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Was revenge the cause of the ferocity on Bloody Sunday? By Brian Lacey

The 2010 Report of the Saville Enquiry describes much of what happened in Derry on Bloody Sunday (30 January 1972). Various commentaries and later publications have added further information, some of it of a nature that the authorities must have hoped would never be revealed. It seems however that the ferocity of the slaughter that day has still not been adequately explained. Could ‘pure’ revenge be that explanation, as it had been on several other occasions in the past when the British army committed similar atrocities in Ireland.

In the late 1980s while living in Derry and in the course of doing research for my book ‘Siege City: the story of Derry and Londonderry’ (published 1990), I became aware that as well as the terrible deaths in the city on Bloody Sunday, on the same day Major Robin Alers-Hankey, an officer in the Royal Green Jackets, had died also – but in London.  Major Alers-Hankey was the first British army officer to be killed in the Troubles.  He died of an injury sustained several months earlier while on duty in Derry’s Bogside, at a location that figured prominently in the deaths of the civilians on Bloody Sunday.  There are slightly differing accounts of the incident but, apparently, he was shot while providing security cover for the fire brigade which had been called out to a burning building in Abbey Street. It is possible that the fire had been started deliberately with the intention of luring the soldiers into an ambush.

I was struck by the coincidence of the major’s death on the same day as the terrible events in Derry itself and wondered if there could have been any connection between the two tragedies.  However, I didn’t know what time of the day the major had died and in those pre-googling days I had no easy way of finding out.  Clearly his death would have had to have occurred before the slaughter in Derry if there was to have been any connection.

I mentioned the subject to various people in Derry from time to time, but I never met anybody who seemed to know much about the incident.  Most times I spoke about it I got the distinct impression that people thought I’d be better not to enquire too much into the matter; at best it would be seen as a distraction from the main unresolved issues, at worst I might even be accused of providing a ‘reason’ or possibly an ‘excuse’ for the actions of the paras.  The latter, of course, was the last thing on my mind; but as an historian I felt that the question was worth pursuing or, at very least, worth asking.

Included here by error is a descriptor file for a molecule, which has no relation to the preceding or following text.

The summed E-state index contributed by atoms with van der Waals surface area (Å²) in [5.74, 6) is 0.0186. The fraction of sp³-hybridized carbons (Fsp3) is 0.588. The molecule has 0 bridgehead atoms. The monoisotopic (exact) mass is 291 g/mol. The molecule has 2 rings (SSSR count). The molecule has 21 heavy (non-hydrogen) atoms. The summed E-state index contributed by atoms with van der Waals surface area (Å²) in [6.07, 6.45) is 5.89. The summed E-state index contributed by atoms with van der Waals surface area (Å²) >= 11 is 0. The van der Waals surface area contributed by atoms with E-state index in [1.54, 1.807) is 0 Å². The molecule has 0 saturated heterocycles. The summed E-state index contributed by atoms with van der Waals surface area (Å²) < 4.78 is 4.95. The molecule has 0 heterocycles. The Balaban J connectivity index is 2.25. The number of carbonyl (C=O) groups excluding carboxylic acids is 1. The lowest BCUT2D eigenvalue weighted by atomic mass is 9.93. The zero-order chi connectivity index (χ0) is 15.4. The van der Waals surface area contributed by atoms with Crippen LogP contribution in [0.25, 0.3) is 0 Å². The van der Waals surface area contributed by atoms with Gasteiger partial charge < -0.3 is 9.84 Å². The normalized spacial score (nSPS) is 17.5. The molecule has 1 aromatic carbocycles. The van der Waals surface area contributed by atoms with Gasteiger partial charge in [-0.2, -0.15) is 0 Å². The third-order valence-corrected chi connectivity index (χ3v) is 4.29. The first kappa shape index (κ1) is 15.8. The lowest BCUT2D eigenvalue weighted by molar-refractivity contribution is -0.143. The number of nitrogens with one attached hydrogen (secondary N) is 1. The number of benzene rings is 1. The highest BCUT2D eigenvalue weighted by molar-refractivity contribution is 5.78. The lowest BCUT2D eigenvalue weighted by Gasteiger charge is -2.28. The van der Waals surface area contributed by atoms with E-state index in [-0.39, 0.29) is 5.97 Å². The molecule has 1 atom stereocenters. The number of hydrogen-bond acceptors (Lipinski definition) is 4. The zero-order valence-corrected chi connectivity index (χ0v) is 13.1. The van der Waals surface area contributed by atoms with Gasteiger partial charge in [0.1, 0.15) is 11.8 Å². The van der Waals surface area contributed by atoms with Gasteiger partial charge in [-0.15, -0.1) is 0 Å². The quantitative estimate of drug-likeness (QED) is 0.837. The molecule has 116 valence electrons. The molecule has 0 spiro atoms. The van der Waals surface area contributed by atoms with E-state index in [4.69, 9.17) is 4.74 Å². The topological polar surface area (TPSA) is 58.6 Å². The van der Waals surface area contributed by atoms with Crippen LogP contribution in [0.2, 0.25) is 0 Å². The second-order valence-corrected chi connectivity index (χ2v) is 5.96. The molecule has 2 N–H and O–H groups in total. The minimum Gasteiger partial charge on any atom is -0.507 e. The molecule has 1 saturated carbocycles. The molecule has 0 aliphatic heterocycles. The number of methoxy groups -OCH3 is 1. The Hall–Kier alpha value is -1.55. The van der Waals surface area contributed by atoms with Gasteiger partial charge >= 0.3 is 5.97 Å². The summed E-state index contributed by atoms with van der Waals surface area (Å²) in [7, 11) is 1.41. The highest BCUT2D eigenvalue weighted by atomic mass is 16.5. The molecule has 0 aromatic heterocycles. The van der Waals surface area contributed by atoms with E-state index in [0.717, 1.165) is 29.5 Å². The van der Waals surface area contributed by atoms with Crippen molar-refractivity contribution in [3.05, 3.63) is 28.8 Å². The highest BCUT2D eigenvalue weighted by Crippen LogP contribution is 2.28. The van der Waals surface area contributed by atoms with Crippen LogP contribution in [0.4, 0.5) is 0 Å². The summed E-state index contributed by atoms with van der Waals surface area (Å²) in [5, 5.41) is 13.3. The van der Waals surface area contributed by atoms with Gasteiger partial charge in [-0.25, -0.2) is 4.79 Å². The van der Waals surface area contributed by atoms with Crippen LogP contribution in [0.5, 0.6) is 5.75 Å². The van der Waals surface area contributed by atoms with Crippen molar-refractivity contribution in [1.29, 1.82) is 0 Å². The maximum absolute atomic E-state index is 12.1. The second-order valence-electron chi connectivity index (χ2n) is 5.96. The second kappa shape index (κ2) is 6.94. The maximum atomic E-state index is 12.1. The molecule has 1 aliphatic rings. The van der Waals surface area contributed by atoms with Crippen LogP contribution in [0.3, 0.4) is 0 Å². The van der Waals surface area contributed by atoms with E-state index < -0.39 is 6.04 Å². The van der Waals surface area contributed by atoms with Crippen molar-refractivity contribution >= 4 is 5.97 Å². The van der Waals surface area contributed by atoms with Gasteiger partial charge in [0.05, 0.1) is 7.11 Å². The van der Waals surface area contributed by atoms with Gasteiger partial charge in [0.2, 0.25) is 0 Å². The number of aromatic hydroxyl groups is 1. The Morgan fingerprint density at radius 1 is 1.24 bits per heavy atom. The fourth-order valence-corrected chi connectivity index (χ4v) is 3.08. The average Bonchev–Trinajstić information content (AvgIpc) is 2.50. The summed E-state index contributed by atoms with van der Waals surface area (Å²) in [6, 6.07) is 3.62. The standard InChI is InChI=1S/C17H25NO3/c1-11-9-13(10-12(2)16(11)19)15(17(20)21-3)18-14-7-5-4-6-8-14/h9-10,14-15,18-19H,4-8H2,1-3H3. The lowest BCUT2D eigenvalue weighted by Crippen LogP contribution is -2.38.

I was asked by the Bloody Sunday Trust to chair a fairly large public meeting in the Pilots’ Row Community Centre in the Bogside on the weekend of the 25th anniversary of Bloody Sunday, in 1997.  In the course of my introduction, I mentioned the Alers-Hankey affair and although some of my other remarks were responded to by those attending and reported, for example in the Derry Journal, my reference to the officer’s death seemed to fall totally flat and was not mentioned again.

On 25 January 2002, however, the Irish Times reported that Martin McGuinness “was under pressure to state all he knows about 34 murders carried out by the IRA in Derry during 1972”. Among those listed was the killing of Robin Alers-Hankey.

On 8 February 2002, the Irish Times published a letter from Jonathan Stephenson, a trades union official in Belfast and a former chairman of the SDLP (1995-8). It appeared under the heading ‘Remembering Bloody Sunday’. In the letter Mr Stephenson (who was English) mentioned that Major Alers-Hankey was ‘a member of my family’. He went on to refer to Martin McGuinness’s role in the IRA in Derry saying: ‘it is entirely possible that Mr McGuinness might have a fair idea who killed him [Major Alers-Hankey].’

I didn’t pursue the matter in any way subsequently although my curiosity about it remained. I assumed that it would be dealt with by the Saville Enquiry.  By then living in Dublin, I made a preliminary check of the Saville Report immediately on its publication on 15 June 2010. The Report does mention the major’s death on Bloody Sunday as background to the situation in Derry at that time but (as far as I know) it does not mention the time of his death or suggest any link with the atrocity.  There also seems to be some discrepancy in the dates given for the original wounding of the major: Saville states 2 September 1971, while a number of army-related sources (e.g. Holywood Palace Barracks website) suggest 16 October.